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Good management of the enemy.

‘It is only fair to say that the Confederate management seems to have been excellent from first to last. The energy which brought a force from Western Georgia to the coast of Carolina so opportunely that it got in position only ten minutes before the main action opened, the audacity and adroitness which checked the advance of a whole brigade for several hours with one (2) gun and a few dismounted cavalry, and the soldierly ability with which artillery and infantry were so handled, as to inflict a loss of 750 men, while losing only 50, all deserve the highest praise; on their side good generalship, on ours the reverse.’

On the day of Honey Hill the disastrous Battle of Franklin was fought; then quickly followed the burning of Atlanta, the fall of Savannah, the burning of Columbia, Averysboro, Bentonville and the surrenders at Goldsboro and Appomattox! The Confederate armies! how memory goes back to their wonderful achievements! Their high soldierly qualities! Their whole career, marked by a virile spirit; a decisive energy; a brave persistence; a patient endurance, which reflect the high military qualities of the men of the same race, ‘kin beyond sea,’ who won victory for Wolfe at Quebec! Made Ingliss hold Lucknow against fearful odds! and who planted the Cross of St. George on the walls of Delhi, in the midst of the mutiny! If a like success did not attend finally the grand achievements [241] of the soldiers of the South the causes may be traced, partly to disparity of numbers and resources, and partly to other serious disabilities of a different kind, which the loyalty of the armies to the flag and the forbearance of the people in their homes for the sake of ‘The Cause’ have forbid all reference to or mention!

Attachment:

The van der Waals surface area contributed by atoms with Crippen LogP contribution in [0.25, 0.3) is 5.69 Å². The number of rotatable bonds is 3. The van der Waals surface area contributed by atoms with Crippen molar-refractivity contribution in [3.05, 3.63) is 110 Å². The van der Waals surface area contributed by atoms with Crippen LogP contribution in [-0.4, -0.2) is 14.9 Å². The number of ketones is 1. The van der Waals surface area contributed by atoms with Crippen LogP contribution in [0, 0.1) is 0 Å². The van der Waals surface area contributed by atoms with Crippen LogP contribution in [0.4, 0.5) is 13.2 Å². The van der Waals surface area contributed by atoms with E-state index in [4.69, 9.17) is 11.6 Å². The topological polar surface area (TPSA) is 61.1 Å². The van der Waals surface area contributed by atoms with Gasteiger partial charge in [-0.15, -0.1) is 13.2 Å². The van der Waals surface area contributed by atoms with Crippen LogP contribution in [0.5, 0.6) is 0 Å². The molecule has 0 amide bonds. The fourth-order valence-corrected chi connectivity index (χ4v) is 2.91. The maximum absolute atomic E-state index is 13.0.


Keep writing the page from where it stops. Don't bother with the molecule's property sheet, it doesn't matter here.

Lee wore the gray! Since then
     'Tis right's and honor's hue!
He honored it, that man of men,
     And wrapped it round the true.

Wm. A. Courtenay. Innisfallen, October, 1898.

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